Don't Cross the Line: the limits of authority—and how we choose

Don't Cross the Line: the limits of authority—and how we choose

Power flows from perceived external authority, and freedom flows from claiming personal authority. Sometimes, anyway. Life is complex!

In this story the arbitrary exercise of power is set in clear and absurd relief against obvious freedoms.

Ages 2 - 8

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Emma And The Whale: life is full when we have a respectful connection with nature

Emma And The Whale: life is full when we have a respectful connection with nature

Jesse gave us Emma And The Whale by Julie Case when we first moved here and it perfectly matches our new found reverence for the ocean.

Emma is a young girl who lives in an old crooked house, but she doesn’t mind because it’s near the ocean, and that is her favourite place to be.

‘After school, Emma always took her dog, Nemo, to play at the beach. They combed the shore for shells and stones and sea glass. At low tide, that’s when they found the best treasures.

Sometimes Emma saw whales in the water. Sometimes she saw dolphins, and once a loggerhead turtle. She liked to picture an ocean teeming with life, with no balloons or bottles spit to shore.’

The magic and mystery of the ocean solidifies one foggy day when Emma discovers a beached baby whale.

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Petra: an endearing tale of optimism

Petra: an endearing tale of optimism

ages 2 to 8 My kids have a thing for rocks. Our house is full of ‘cool rocks’ that have been picked up nearly every time we go outside. They use them as a phone, a pet, a magic crystal and everything in between. I’m still trying to work out what exactly it is that makes some rocks ‘cool’ and others just a rock. I think in the end it comes down to perception – the potential the kids see in each rock, and there’s an important life lesson in that.

It’s a lesson that is taught in a gentle way in Petra by Marianna Coppo.

Petra may be a rock, but she’s not ‘just’ a rock.

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a three eyed, long eared alien child reminds us to be welcoming and inclusive

a three eyed, long eared alien child reminds us to be welcoming and inclusive

ages 2 to 8 years
Feeling lost, unwelcome or out of place is one of childhood’s certainties. They’re feelings that will come to every child in one measure or another. Teens, of course, continue to have those feelings, and so do adults. For displaced people, regardless of age, those feelings are frequently more than an emotional reaction—they can be the cold hard facts of life. Beegu is a displaced alien child who....

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Ada Lovelace's brilliant combination of imagination, maths and science — the first computer programmer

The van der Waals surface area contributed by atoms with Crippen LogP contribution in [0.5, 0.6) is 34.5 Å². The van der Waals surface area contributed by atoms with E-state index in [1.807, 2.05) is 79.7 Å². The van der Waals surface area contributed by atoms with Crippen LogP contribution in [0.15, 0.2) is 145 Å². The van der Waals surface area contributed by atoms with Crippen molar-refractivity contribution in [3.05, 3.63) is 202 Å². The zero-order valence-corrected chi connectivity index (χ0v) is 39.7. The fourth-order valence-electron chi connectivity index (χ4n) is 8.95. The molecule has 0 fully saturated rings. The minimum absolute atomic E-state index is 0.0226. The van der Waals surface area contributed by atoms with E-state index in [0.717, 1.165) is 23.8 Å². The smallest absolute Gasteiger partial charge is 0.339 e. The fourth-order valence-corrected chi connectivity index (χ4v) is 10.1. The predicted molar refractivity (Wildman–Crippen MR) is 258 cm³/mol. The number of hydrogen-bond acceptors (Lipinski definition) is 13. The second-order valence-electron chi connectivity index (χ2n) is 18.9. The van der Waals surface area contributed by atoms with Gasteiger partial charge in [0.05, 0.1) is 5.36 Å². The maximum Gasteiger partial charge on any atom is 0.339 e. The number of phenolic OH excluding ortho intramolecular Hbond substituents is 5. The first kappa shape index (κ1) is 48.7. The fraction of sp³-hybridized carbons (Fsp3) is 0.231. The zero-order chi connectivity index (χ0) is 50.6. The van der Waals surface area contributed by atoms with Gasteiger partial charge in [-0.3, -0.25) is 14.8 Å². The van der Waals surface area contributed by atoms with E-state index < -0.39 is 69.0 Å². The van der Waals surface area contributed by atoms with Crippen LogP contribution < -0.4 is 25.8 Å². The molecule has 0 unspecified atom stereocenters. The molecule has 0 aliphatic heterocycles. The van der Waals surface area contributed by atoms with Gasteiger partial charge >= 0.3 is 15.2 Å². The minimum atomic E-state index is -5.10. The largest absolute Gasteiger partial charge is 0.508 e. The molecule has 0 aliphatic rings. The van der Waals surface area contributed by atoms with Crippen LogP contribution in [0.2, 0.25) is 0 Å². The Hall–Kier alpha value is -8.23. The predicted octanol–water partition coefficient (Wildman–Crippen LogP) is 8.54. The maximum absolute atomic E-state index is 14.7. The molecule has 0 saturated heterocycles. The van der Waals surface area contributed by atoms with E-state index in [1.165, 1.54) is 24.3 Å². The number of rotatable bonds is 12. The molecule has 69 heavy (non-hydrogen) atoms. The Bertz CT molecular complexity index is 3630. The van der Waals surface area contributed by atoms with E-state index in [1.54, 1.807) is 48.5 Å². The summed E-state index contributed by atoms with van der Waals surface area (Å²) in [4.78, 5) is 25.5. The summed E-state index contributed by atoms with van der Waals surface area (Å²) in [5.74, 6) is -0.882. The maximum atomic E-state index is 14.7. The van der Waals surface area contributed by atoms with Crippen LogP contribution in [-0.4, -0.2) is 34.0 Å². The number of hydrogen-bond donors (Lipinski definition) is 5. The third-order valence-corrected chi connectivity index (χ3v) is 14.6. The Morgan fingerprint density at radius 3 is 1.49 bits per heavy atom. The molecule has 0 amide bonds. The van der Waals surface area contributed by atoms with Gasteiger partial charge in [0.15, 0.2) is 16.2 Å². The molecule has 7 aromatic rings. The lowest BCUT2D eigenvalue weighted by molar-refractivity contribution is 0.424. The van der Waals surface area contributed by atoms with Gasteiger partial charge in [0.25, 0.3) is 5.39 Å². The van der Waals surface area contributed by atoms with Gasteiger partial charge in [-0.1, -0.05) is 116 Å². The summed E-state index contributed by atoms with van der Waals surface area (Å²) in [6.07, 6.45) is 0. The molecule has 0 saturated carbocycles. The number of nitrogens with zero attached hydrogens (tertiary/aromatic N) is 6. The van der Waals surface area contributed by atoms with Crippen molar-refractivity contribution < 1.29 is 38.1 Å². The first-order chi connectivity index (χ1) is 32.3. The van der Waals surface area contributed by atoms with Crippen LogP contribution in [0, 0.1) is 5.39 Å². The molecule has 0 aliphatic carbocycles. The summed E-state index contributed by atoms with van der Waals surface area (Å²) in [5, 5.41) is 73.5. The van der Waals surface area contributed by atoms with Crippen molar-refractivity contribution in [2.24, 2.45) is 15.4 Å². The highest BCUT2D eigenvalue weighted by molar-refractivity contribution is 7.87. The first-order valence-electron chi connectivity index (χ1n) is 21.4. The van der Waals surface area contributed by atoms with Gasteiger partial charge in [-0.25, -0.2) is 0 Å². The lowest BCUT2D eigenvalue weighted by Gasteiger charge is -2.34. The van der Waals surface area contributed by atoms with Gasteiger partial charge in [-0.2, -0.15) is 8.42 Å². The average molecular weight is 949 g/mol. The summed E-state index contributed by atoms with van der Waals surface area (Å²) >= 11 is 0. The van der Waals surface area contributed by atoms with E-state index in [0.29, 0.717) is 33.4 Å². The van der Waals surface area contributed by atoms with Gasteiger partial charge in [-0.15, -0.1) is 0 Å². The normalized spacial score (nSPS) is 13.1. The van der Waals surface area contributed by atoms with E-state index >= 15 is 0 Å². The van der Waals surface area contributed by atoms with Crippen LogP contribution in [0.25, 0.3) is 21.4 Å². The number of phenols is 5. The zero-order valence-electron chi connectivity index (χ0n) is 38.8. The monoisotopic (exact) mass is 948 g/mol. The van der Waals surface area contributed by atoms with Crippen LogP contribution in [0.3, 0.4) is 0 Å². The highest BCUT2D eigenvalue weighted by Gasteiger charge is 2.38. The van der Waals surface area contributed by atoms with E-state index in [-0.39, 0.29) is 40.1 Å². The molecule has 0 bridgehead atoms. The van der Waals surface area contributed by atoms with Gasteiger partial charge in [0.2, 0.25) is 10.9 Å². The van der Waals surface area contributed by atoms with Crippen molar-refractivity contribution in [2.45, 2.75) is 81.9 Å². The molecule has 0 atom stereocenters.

Ada Lovelace's brilliant combination of imagination, maths and science — the first computer programmer

ages 5 to 10 years
......... Ada is known as the first computer programmer as a result of a paper she published with Charles Babbage—he was the official author, but the footnotes were credited to her. Well, her initials were on them anyway: 'She was afraid her work wouldn’t be taken seriously if people knew it was written by a woman.'

Her life is captivatingly told, from her early years as a child fascinated with flying, to her marriage, her friendships 

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in celebration of driving—10 favourite picture books

in celebration of driving—10 favourite picture books

ages 2 to 10 years
When Joan was a (very) little girl her parents owned a milk factory and she and her brother would ‘borrow’ the milk trucks and drive around town. It was a two person job: Joan on the gears and keeping a look out, brother Warren steering and giving directions! Hilarious and terrifying—but according to Joan, ‘just something we did’! .....
Since every adult in the world may now drive, we’ve gathered a collection of books about driving

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in overcoming fears we become free to reach dreams about who we want to be

in overcoming fears we become free to reach dreams about who we want to be

ages 4 to 10 years
Chris Hadfield (astronaut, musician, author, celebrity crush for stem-loving women around the world) has said: "Every single thing that you learn really just gives you more comfort.”

He was talking about taking the opportunity to learn any skill, any idea, at any time—embracing the notion that knowledge is power and that with knowledge comes freedom. And one of the freedoms most everyone seeks for their children is freedom from fear, real or imagined. The Darkest Dark is about just that: overcoming fear. It's also a love story, a promise, an inspiration.

It's the story of a boy, his love for space, and how that love overcomes his deepest fear: fear of the dark.

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